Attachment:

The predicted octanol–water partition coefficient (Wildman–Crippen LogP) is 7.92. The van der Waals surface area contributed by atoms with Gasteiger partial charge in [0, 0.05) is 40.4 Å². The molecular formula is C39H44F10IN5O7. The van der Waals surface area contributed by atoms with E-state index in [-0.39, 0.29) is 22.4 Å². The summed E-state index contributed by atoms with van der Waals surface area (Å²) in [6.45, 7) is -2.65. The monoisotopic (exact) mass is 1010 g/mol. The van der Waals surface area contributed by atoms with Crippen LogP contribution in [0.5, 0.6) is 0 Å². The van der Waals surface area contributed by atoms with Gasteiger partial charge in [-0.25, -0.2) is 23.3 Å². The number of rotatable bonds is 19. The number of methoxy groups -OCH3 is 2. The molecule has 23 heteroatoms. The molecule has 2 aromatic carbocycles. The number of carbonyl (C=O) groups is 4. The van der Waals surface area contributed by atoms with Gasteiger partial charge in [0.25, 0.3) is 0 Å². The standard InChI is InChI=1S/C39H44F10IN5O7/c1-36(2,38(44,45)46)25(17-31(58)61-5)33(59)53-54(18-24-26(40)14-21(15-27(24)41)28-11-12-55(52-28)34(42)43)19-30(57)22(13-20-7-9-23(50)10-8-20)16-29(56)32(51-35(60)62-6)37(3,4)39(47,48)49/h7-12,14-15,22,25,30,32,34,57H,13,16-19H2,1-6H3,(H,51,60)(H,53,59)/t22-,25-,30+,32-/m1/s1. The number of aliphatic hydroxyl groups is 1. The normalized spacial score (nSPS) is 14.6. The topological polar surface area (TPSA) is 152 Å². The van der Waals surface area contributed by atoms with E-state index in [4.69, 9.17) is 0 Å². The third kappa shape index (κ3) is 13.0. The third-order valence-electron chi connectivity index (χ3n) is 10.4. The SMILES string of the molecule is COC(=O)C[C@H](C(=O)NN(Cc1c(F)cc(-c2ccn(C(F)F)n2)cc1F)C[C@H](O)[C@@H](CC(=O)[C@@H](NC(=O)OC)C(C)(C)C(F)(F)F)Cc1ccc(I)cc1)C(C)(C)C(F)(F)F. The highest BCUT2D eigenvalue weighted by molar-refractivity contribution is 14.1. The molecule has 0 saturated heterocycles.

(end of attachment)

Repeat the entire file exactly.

The predicted octanol–water partition coefficient (Wildman–Crippen LogP) is 7.92. The van der Waals surface area contributed by atoms with Gasteiger partial charge in [0, 0.05) is 40.4 Å². The molecular formula is C39H44F10IN5O7. The van der Waals surface area contributed by atoms with E-state index in [-0.39, 0.29) is 22.4 Å². The summed E-state index contributed by atoms with van der Waals surface area (Å²) in [6.45, 7) is -2.65. The monoisotopic (exact) mass is 1010 g/mol. The van der Waals surface area contributed by atoms with Crippen LogP contribution in [0.5, 0.6) is 0 Å². The van der Waals surface area contributed by atoms with Gasteiger partial charge in [-0.25, -0.2) is 23.3 Å². The number of rotatable bonds is 19. The number of methoxy groups -OCH3 is 2. The molecule has 23 heteroatoms. The molecule has 2 aromatic carbocycles. The number of carbonyl (C=O) groups is 4. The van der Waals surface area contributed by atoms with Gasteiger partial charge in [0.25, 0.3) is 0 Å². The standard InChI is InChI=1S/C39H44F10IN5O7/c1-36(2,38(44,45)46)25(17-31(58)61-5)33(59)53-54(18-24-26(40)14-21(15-27(24)41)28-11-12-55(52-28)34(42)43)19-30(57)22(13-20-7-9-23(50)10-8-20)16-29(56)32(51-35(60)62-6)37(3,4)39(47,48)49/h7-12,14-15,22,25,30,32,34,57H,13,16-19H2,1-6H3,(H,51,60)(H,53,59)/t22-,25-,30+,32-/m1/s1. The number of aliphatic hydroxyl groups is 1. The normalized spacial score (nSPS) is 14.6. The topological polar surface area (TPSA) is 152 Å². The van der Waals surface area contributed by atoms with E-state index in [4.69, 9.17) is 0 Å². The third kappa shape index (κ3) is 13.0. The third-order valence-electron chi connectivity index (χ3n) is 10.4. The SMILES string of the molecule is COC(=O)C[C@H](C(=O)NN(Cc1c(F)cc(-c2ccn(C(F)F)n2)cc1F)C[C@H](O)[C@@H](CC(=O)[C@@H](NC(=O)OC)C(C)(C)C(F)(F)F)Cc1ccc(I)cc1)C(C)(C)C(F)(F)F. The highest BCUT2D eigenvalue weighted by molar-refractivity contribution is 14.1. The molecule has 0 saturated heterocycles.